The Vermont Paddlers Club

Meet new friends, and paddle better!

Guide to White Nile, Uganda

Thursday-Friday Dec 16-31, 2004
Participants:
Kayak: Cheryl Robinson, Simon Wiles, Mark & Heather Rainsley, Chas Couchman. Tim & Maria Rex, Nick & Graham
K2: Cheryl Robinson & Paulo Bibi
Organizer: Simon WIles
Difficulty: advanced WW
Level: medium high

Guide to Uganda, White Nile.

Flying: we used British airways (from Newark - USA), no hassle or charge for the two kayaks we took. The flights were expensive at $1300, but we booked late. It was sweetened when we received an upgrade from Heathrow to Entebbe then Heathrow to Newark.

Transport: we arranged transfers in advance from the airport to accommodation as taxis with racks can be difficult to come by. The cost is around $35 per person.

Accomodation: Again we booked in advance and opted to stay at NRE (Nile River Explorers) for five Nights (day 1 section). Then at Hairy Lemon (day 2 section) for Five days then back to NRE for the remainder of our holiday. Both sites are different but offer similar accommodation, Bandas, camping and Dorms. Hairy lemon is a little more expensive but food is included (3 cooked meals a day). Both offer open river view showers. NRE also has a more exclusive resort area that you can stay for $80 per night which provides you with a rather nice river view banda with private bathroom and shower, breakfast and exclusive use of the pool. NRE offer two places to get meals; the bar (which can get quite rowdy) or a restaurant. Both reasonably priced. Hairy Lemon is an island on the Nile and can only be reached by boat, they won't take walk ins so it essential to book in advance. We preferred Hairy Lemon, it is more of a paradise island and has a very relaxed feel to it.

Health: Uganda has a very high Malaria rate and you can guarantee someone you know or meet will get it while you are there. Before we went we had to be immunized for Typhoid, Hepatitis A, Meningitis, Polio, Tetanus and Yellow Fever. We also had to take Malaria tablets I opted for Malarone (daily) while Simon opted for Larium (weekly). Neither of us suffered side effects and neither did we suffer any health problems while we were there.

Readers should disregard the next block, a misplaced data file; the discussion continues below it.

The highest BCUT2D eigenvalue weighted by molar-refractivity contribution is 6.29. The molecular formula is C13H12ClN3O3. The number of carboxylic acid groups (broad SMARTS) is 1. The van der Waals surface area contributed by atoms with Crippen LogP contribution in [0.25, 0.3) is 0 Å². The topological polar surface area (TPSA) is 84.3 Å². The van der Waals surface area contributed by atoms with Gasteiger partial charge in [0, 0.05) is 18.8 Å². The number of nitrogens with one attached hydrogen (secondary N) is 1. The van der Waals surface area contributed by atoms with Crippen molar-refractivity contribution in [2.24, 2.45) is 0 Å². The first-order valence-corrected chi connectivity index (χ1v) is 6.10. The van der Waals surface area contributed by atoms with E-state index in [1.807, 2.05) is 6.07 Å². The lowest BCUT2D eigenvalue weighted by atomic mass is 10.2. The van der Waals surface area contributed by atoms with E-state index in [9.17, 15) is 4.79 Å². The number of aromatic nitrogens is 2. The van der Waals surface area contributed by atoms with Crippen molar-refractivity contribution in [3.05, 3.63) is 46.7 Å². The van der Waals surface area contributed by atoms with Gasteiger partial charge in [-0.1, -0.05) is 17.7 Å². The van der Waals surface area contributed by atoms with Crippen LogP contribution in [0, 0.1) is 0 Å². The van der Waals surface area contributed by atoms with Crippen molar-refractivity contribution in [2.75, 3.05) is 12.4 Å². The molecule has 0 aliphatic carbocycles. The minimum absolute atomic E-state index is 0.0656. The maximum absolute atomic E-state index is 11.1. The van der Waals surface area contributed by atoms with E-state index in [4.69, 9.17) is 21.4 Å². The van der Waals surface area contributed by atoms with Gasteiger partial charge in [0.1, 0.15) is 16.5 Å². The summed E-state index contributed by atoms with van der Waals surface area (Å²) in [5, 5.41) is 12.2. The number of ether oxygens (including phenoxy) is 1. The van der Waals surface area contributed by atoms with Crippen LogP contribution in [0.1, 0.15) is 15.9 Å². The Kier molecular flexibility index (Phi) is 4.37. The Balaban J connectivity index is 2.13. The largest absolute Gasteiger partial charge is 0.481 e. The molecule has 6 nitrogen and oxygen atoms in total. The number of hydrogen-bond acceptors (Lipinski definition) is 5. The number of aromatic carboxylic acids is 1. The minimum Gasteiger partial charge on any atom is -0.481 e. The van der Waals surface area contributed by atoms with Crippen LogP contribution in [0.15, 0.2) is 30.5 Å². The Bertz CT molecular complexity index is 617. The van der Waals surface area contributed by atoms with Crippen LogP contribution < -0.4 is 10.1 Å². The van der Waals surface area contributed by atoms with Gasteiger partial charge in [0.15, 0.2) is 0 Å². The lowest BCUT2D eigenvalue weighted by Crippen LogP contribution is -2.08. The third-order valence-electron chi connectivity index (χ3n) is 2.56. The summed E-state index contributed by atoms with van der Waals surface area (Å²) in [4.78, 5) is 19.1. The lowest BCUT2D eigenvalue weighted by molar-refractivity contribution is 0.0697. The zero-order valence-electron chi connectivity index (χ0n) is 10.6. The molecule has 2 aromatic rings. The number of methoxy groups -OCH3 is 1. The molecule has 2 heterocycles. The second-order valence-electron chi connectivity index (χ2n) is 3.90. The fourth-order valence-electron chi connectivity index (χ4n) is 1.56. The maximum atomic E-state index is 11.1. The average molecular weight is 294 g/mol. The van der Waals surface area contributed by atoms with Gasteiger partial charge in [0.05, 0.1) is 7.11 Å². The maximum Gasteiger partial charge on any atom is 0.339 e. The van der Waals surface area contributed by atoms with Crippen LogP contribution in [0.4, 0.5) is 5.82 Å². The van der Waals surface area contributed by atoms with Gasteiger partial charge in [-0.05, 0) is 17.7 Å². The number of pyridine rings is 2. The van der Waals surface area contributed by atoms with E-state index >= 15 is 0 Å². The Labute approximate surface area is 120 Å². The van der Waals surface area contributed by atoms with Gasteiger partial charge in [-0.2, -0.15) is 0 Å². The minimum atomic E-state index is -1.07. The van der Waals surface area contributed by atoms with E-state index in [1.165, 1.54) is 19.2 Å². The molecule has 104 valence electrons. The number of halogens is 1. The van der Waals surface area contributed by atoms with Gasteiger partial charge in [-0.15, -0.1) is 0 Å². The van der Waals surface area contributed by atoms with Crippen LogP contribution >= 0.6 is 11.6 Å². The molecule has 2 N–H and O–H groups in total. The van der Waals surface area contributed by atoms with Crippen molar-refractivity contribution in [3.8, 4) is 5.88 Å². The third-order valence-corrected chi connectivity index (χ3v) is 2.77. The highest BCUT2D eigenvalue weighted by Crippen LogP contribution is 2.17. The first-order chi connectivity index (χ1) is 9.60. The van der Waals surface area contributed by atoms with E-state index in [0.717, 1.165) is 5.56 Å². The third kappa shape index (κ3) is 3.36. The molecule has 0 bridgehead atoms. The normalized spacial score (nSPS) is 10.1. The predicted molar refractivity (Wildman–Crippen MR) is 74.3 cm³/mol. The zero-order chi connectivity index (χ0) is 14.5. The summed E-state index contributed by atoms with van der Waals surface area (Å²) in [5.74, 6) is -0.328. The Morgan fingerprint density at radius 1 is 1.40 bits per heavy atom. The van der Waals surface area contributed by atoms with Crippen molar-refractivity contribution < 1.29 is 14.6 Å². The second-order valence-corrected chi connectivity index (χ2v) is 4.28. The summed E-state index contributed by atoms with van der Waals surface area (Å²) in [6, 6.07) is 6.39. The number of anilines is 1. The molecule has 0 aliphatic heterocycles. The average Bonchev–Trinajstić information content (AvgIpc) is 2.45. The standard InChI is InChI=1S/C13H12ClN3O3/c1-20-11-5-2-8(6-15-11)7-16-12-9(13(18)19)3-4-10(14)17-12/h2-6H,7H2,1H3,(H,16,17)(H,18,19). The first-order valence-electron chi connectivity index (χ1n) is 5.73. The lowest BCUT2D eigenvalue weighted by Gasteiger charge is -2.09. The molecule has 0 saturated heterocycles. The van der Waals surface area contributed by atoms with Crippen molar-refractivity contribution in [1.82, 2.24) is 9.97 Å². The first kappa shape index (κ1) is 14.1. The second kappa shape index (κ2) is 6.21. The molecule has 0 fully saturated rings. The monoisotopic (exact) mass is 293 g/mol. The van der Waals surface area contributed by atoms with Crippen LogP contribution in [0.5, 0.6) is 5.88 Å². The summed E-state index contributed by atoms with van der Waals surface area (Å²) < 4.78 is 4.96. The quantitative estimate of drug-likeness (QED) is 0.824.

It is advisable to wear both ear plugs (highly recommend doc pro plugs) and nose clips to reduce taking on any bacteria from the water.

We took lots of suntan lotion factor 30. We did burn despite efforts of applying lots of lotion. The temperature varied between 84f and 94 f.

We wore long sleeves and trousers at night to prevent any nasties biting. We took our own mosquito net and used it despite them being provided in the accommodation (they looked very holey and our friends got badly bitten when they used them).

Culture: Uganda is a very poor country, but don't compare it to nearby countries such as Sudan or Ethiopia. These people are not starving. The economy is just third world. The people are probably the nicest people you will every meet and they will go out of there way to help you. The children will run to greet you and shout "Jambo Muzungo" which translates as "hello white person". The glow off their smiles when I waved back at them will sit in my heart forever.

At the takeout, I often got asked to have my kayak carried for me. I usually got charged around 1000 shillings about 50 cents...and believe me it's worth it after a long days paddle...plus the local people are so appreciative of the money, I even got some local language lessons included one day. They also asked us for our water bottles that we had purchased from the bar. We originally thought this was for the clean water (most homes do not have running water and so they either go to a well or use the river), but it turned out they wanted them for recycling to earn money.